Norwegian board members both male and female share a perspective on one particularly important governance issue: women bring an ineffable something to the conversation that supports a board’s own highest values.
Former Minister of Trade Ansgar Gabrielsen frames this quality in terms of risk: “Women don’t take high risk. These big international scandals – Enron, Elf – the people who got them in trouble were men. The whistle blowers were all women.”
For a concrete example, we need look no further that Norway’s own StatoilHydro. A former board member of StatoilHydro shared the story with me. In the fall of 2004, the eight members of the StatoilHydro board were informed that the firm had provided a series of bribes to Iranian ‘consultants’ during 2002 and 2003 to gain access to oil fields. This behavior completely violates StatoilHydro policy as well as both Norwegian and US securities law (Statoil Hydro trades on the NYSE as well as the Oslo Stock Exchange ).
What was the reaction of the board? At the time, the eight member board consisted of four women and four men. According to my source, who I will disclose is a middle-aged man with a long and successful career both as a chief executive and as a member of multiple boards, the men on the board wanted to contain the matter. The four women said: “This is unacceptable. We need an open investigation of this matter. We need outside people to come in and find out what is going on.” When the vote came around whether or not to fire the CEO, the four men voted to keep him and all the women voted to fire him. At the time, the acting Chairman of the Board was a woman, and she broke the tie by voting to fire him.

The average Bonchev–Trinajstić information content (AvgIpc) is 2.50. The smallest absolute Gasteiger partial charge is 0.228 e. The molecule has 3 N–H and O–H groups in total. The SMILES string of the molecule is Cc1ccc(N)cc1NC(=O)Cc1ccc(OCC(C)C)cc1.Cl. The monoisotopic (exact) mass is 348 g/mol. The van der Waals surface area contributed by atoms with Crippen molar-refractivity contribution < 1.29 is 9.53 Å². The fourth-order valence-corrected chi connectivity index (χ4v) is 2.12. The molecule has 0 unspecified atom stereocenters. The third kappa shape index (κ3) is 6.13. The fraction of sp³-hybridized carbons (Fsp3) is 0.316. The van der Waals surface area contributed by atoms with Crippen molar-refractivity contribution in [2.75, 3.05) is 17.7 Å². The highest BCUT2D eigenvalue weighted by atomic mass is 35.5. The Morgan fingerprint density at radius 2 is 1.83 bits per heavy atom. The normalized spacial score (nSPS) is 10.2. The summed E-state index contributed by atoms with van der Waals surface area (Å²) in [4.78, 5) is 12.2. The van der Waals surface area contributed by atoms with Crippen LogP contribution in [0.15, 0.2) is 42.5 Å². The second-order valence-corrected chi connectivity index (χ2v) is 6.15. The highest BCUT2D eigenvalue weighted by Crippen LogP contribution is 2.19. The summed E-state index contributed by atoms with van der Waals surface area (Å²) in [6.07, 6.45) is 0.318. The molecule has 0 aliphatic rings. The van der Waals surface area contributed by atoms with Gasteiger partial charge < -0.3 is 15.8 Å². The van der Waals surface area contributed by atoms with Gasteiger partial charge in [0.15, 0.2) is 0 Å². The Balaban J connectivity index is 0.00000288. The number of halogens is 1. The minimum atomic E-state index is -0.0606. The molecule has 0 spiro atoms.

What do women bring to boards? According to the Norwegians, more of a willingness to speak up and act on the firm’s own best principles – and less of a willingness to let clubby loyalties interfere. Said one male board member summarizing his take on the StatoilHydro story above: “The real issue is the fraternity of men. It is necessary to break up the in-breeding. It is unhealthy how the men protect each other. They are unwilling to go up against the CEO. Women are.”
For more on this highly sensitive issue of “male pattern bonding”, I highly recommend a column by Nicholas Kristoff that appeared a few months ago in the NY Times. In this piece, he reports on what psychological research tells us about the peculiar downside of certain all-male teams. See Mistresses of the Universe.
I also have to share with you a link to a reader’s website. Kim Dougherty enjoyed yesterday’s blog on Norway, and sent along her blog on what today’s entrepreneur can learn from the adventurous Vikings. Worth a look: www.awordfromthewise.org
And a big THANK YOU to everyone who e-mailed me following yesterday’s blog. The response has been so enthusiastic. Keep ‘em coming: firstname.lastname@example.org
Tomorrow: what advice do the Norwegians give any organization looking to on-board more women onto the board? What do they tell us that women in particular need to do differently to be successful in that lofty perch?